Being rational creatures, cops responded to these disincentives accordingly, pulling back from the type of proactive police work that discourages violent crime. The result, to the surprise of no sober person, was the biggest jump in homicides in more than a century, with almost 5,000 more homicides recorded nationally in 2020 than in 2019. Of these, almost 3,400 were among blacks, which seems an inordinate price to pay for the secular canonization of George Floyd.

As if to re-emphasize the disincentives to joining any police department, Alameda County, Calif., district attorney Pamela Price has charged three police officers with involuntary manslaughter in a case in which they had been cleared by the previous D.A. Price, one of the crop of George Soros-funded “progressive” prosecutors currently infesting district attorney’s offices across the country, campaigned on a promise to reopen investigations into fatal police encounters closed by her predecessor, with the first being that of Mario Gonzalez.

As was the case with George Floyd, Gonzalez’s autopsy cited multiple factors contributing to his death. “The stress of the altercation and restraint,” wrote the pathologist, “combined with prone positioning in the setting of morbid obesity and recent use of methamphetamine placed further strain on Mr. Gonzalez Arenales’ heart. Therefore, the cause of death is the toxic effects of methamphetamine, with the physiologic stress of altercation and restraint, morbid obesity, and alcoholism contributing to the process of dying.”

The complete bodycam video of Gonzalez’s arrest is available online, and the fair-minded viewer can see the lengths to which the officers tried gain his compliance and avoid injuring him. Perhaps the officers’ jury will be composed of fair-minded people, but in a county that elected Price in the first place, this is far from a certainty.

And not in a good way.

In Los Angeles, District Attorney George Gascón, another Soros beneficiary, is no less eager than Price to burnish his progressive bona fides by prosecuting cops, a fact weighing heavily on current police officers and, one presumes, prospective ones.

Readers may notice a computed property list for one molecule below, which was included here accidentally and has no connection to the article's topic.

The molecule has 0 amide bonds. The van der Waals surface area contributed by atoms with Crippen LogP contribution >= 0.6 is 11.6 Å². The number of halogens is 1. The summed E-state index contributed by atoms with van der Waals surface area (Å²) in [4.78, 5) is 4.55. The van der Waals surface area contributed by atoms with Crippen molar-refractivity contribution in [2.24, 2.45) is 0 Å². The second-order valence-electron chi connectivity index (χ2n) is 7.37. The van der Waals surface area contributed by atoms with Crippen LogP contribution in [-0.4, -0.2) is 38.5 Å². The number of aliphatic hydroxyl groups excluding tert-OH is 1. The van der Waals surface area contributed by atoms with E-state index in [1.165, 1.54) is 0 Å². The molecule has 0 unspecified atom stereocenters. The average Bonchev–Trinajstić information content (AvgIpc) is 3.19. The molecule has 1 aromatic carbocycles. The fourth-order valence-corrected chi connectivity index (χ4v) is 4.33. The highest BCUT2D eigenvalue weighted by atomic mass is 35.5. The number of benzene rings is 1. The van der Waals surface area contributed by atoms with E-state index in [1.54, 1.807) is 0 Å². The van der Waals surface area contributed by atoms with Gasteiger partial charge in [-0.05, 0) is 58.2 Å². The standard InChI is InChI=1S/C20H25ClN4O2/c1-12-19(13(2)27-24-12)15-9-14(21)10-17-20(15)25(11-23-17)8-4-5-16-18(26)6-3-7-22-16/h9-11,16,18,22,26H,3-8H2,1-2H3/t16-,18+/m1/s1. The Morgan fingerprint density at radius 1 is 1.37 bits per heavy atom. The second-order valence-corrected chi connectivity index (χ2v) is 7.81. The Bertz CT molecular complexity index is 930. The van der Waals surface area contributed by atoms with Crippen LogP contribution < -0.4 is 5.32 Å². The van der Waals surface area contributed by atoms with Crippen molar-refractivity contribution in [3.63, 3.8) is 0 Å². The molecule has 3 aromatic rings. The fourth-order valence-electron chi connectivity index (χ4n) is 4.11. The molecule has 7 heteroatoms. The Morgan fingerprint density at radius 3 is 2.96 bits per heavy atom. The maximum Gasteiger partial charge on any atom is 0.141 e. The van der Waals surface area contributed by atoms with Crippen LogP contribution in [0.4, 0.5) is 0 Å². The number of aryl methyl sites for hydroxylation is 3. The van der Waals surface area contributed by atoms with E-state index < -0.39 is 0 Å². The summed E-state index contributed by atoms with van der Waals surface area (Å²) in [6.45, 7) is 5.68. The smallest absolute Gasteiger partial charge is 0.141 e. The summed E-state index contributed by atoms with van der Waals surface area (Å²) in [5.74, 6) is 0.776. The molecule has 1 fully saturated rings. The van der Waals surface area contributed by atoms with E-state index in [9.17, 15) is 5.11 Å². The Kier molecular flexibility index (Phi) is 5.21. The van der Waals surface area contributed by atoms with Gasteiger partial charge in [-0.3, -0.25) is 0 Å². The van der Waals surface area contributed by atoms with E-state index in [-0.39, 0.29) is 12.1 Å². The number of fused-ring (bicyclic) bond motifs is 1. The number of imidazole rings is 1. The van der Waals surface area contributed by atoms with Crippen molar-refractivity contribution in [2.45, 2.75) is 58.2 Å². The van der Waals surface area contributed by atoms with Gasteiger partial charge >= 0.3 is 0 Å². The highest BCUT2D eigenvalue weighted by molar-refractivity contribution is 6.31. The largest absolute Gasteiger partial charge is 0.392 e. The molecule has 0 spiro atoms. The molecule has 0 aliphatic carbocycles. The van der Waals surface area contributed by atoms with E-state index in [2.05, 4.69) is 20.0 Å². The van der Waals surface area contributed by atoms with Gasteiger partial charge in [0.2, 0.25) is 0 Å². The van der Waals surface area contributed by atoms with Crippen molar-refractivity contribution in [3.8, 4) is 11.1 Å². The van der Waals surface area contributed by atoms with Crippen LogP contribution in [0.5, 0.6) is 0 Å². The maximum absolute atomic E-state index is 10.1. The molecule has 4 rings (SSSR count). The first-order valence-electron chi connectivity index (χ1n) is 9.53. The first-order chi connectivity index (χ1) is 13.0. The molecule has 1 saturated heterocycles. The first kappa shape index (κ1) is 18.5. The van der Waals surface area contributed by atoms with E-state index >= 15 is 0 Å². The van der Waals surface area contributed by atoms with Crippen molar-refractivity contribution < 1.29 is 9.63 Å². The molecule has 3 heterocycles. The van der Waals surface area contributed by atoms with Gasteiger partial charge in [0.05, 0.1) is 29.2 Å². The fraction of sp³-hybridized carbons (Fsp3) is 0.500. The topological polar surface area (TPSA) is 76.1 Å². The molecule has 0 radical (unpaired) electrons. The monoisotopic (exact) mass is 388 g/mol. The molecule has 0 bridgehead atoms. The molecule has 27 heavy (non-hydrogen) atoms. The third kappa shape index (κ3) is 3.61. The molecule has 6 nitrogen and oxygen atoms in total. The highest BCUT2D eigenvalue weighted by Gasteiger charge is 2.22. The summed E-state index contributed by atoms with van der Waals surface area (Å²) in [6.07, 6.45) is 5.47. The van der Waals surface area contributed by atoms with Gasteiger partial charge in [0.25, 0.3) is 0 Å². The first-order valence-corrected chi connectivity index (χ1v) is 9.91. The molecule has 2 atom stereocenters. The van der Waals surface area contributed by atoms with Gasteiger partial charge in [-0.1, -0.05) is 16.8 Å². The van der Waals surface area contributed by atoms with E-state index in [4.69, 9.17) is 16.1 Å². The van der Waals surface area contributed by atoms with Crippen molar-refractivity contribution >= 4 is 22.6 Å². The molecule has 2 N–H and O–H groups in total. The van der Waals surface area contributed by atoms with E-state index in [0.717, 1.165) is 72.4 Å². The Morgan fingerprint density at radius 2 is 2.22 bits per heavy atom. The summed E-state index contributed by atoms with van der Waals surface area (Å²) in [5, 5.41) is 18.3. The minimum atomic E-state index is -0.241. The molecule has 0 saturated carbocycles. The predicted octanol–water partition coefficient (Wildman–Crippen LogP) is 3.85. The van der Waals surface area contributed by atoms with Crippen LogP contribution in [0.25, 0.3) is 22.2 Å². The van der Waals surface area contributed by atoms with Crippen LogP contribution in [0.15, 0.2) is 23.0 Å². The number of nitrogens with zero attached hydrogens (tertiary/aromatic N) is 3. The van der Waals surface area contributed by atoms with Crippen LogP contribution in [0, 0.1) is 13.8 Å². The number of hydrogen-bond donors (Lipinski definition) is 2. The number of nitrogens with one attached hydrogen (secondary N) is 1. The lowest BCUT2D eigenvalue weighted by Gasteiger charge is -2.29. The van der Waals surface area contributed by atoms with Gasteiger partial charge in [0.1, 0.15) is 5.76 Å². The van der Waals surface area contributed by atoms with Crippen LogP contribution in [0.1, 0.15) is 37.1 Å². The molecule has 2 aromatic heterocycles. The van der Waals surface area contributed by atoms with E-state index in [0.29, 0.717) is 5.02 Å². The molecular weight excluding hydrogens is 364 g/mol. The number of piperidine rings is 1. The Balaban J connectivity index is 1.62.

So, Mayor Bass, it is far from likely you’ll be able to fill future police academy classes to the level necessary to grow the LAPD or even keep it from shrinking further, a troubling prospect with L.A.’s homicides increasing even as other cities’ are decreasing, and with the Summer Olympics coming to Los Angeles in four years.

It was the so-called progressives who brought about this sad state of affairs, and no shift in course will occur until these same people experience a Road to Damascus epiphany or else are driven from positions of influence. It can’t come too soon.

Jack Dunphy is the pseudonym of a police officer in Southern California. He served with the Los Angeles Police Department for more than 30 years. Now retired from the LAPD, he works for a police department in a neighboring city. Twitter: @OfficerDunphy


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6 comments on “Cops Wanted (Some Risks Involved)”

  1. next door neighbor in Phoenix is a current LAPD detective who works in LA 2 weeks on, lives in PHX the other 2 weeks. Has a clock on his phone's screen counting down the days until he gets his 20 years and retires.

  2. in some cases the police officers are trying to have their cake and eat it too ... yes, they aren't supported by their DA's and the they are second guessed on every decision but as soon as the DA says go hassle or arrest a law abiding citizen they jump too it ... if the next time someone kills a dirtbag in self defense the cops would refuse to arrest them then maybe things would change for the better ...
    They certainly didn't act like they cared during the lockdowns when they happily hassled paddleboarders and joggers for not masking outdoors ...

  3. Having color of authority over citizens brings with it special accountability, or at least it should. The authority to detain, constrain, frisk, and imprison a person, all without being convicted of a crime, carries responsibilities that many cops just don't want to assume. Doing their jobs "by the book" isn't unique to cops, nor are they micromanaged and undermined any worse than many other professions. I see a recurring thread in this writing, in that cops should be given even more latitude than they already have. I am not anti-cop by any means, I am only one that can see with my own eyes the need for reform in hiring, training, psychological evaluation, qualified immunity, union influence, and overall "us versus them" mentality that is rife among police (and sheriff) ranks. There are many noble professions one can enter, yet very few of them allow for the carrying of a firearm and the authority to beat or kill American citizens. Think about it.

  4. My low-crime, pro-police, conservative Tennessee suburb just hired on an officer who spent decades as a NYC cop. A new neighbor a few doors down just took early retirement from a big city California PD and moved to the cultural comfort of suburban Tennessee. Blue cities are really going to miss civil order as their traditional police evacuate to safe harbor in red America.

  5. Add the increased likelihood of incompetence from your diversity-hire partner who is supposed to have your back plus the new reality of open and concealed carry (an understandable reaction to dysfunctional policing) and history becomes tragedy.